3. 3.

    Gap junctions: Gap junctions between ECs, SMCs and ECs, and SMCs have been described and allow dye transfer between ECs and SMCs [59, 60]. The gap junctions allow electrical continuity between cells of the vascular wall and are important in propagation of hyperpolarization along arterioles. EETs also affect gap junctional communication between ECs [61].

  4. 4.

    EET-mediated actions: In ECs, agonists such as acetylcholine and bradykinin promote an increase in intracellular Ca and cause membrane hyperpolarization [62]. Inhibitors of CYP and 14,15-EEZE inhibit the increase in Ca and hyperpolarization. Charybdotoxin and apamin also inhibit the hyperpolarization. These findings implicate EETs.

  5. 5.

    Endothelial action of EETs: In some arteries, removal of the endothelium attenuates the relaxations to EETs suggesting EETs have both an EC and SMC sites of action [48, 49]. On the endothelium, EETs increase intracellular Ca in ECs, activate the KCa channels and hyperpolarize the membrane [62, 63]. The hyperpolarization in ECs by EETs is inhibited by the combination of apamin and charybdotoxin.

  6. 6.

    Endothelial K release: Through activation of endothelial KCa channels, acetylcholine increases the concentration of K ion in the subendothelial space by approximately 5.9 mM, enough to stimulate hyperpolarization and relaxation of SMCs [12].

  7. 7.

    Role of gap junctions and K channels: Acetylcholine and bradykinin hyperpolarize and relax SMCs in an endothelium-dependent manner [12]. These responses are attenuated by inhibitors of gap junctions as well as the combination of apamin and charybdotoxin. These findings suggest that gap junctions and K ion mediate the hyperpolarization and relaxation of SMCs [12]. In arteries that use this mechanism, the hyperpolarization and relaxation of SMCs is inhibited by the combination of apamin and charybdotoxin or apamin and TRAM-34 but not either inhibitor alone.


Taken together, these findings support the view that endothelium-derived EETs act as EDHFs in some arteries. However, in certain arteries from humans and experimental animals, either EETs are not synthesized or are without activity, and mediators other than EETs are implicated in the EDHF response [915, 64, 65]. These other mediators include K ion, hydrogen peroxide, C-type natriuretic peptide and LO metabolites of arachidonic acid such as 11,12,15-trihydroxyeicosatrienoic acid and 12-HETE. Thus, EETs are not universal mediators of the EDHF response in all vascular beds. This conclusion fits with the relatively heterogenous expression of the CYP2C and CYP2J enzymes in the vascular endothelium.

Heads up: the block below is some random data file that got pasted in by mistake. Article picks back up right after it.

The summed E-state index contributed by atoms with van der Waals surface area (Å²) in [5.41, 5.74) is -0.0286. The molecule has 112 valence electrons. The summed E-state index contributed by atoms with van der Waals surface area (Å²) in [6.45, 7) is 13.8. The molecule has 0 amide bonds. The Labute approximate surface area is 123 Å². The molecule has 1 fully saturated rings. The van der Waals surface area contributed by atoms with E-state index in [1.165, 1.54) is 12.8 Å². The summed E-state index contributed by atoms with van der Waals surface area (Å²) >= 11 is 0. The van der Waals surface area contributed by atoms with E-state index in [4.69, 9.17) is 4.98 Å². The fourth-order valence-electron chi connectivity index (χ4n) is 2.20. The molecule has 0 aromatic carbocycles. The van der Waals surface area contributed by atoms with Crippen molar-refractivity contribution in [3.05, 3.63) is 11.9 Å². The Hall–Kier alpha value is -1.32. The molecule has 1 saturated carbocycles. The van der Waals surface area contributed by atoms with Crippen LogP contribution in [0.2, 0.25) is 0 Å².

Mechanism of EET action

EETs exert a number of effects on vascular tone, hemostasis, and inflammation [31, 66, 67]. With a few exceptions, the actions attributed to the EETs are based on studies using the racemic, RS and SR, mixture. Figure 3 indicates a number of actions of an EET regioisomer(s) that are placed on a concentration line. It indicates the threshold concentration of an exogenously applied EET regioisomer that causes the particular action. Some of the actions occur at low physiological concentrations while others require much higher concentrations. One of the most studied actions that occurs at low concentrations is the hyperpolarization and relaxation of SMCs.
Fig. 3

Biological effects of exogenous EETs. Effects of EETs are listed on a concentration–response line. Threshold concentrations for the activity are indicated

Effects of EETs on vascular SMCs—guanine nucleotide binding proteins and possible receptors

EETs relax the bovine coronary artery and mediate a portion of the endothelium-dependent relaxations to arachidonic acid [6, 22, 68]. Arachidonic acid causes a concentration-dependent relaxation that is partially inhibited by the COX inhibitor indomethacin, partially inhibited by the CYP inhibitor SKF525a and blocked by the combination of COX and CYP inhibition. All four EET regioisomers relax the bovine, canine, and human coronary arteries in a concentration-dependent manner, and the regioisomers are of similar potency [6, 22, 68, 69]. These findings should not be interpreted as an indication of non-specificity as coronary artery relaxation is, in fact, stereospecific with 14(S),15(R)-EET being more potent than 14(R),15(S)-EET [70]. The relaxations of other arteries differ with regioisomer. For example, 11,12-EET, but not 14,15-EET, relaxes the rat renal artery, and only 5,6-EET relaxes the rat tail artery [7173]. Interestingly, the 11(R),12(S)-EET relaxes the rat renal artery while the 11(S),12(R)-EET isomer is inactive. The reasons for the differential responses of arteries to EET regioisomers are not known but are related directly to the mechanisms of action of the EETs rather than the means preconstriction. This is important to mention as relaxations to EETs only occur in preconstricted arteries. However, as similar responses to EETs have been recorded in arteries preconstricted by the thromboxane mimetic U-46619, endothelin-1, phenylephrine or norepinephrine and myogenic tone, it seems safe to state that the means of vasoconstriction is not a decisive factor.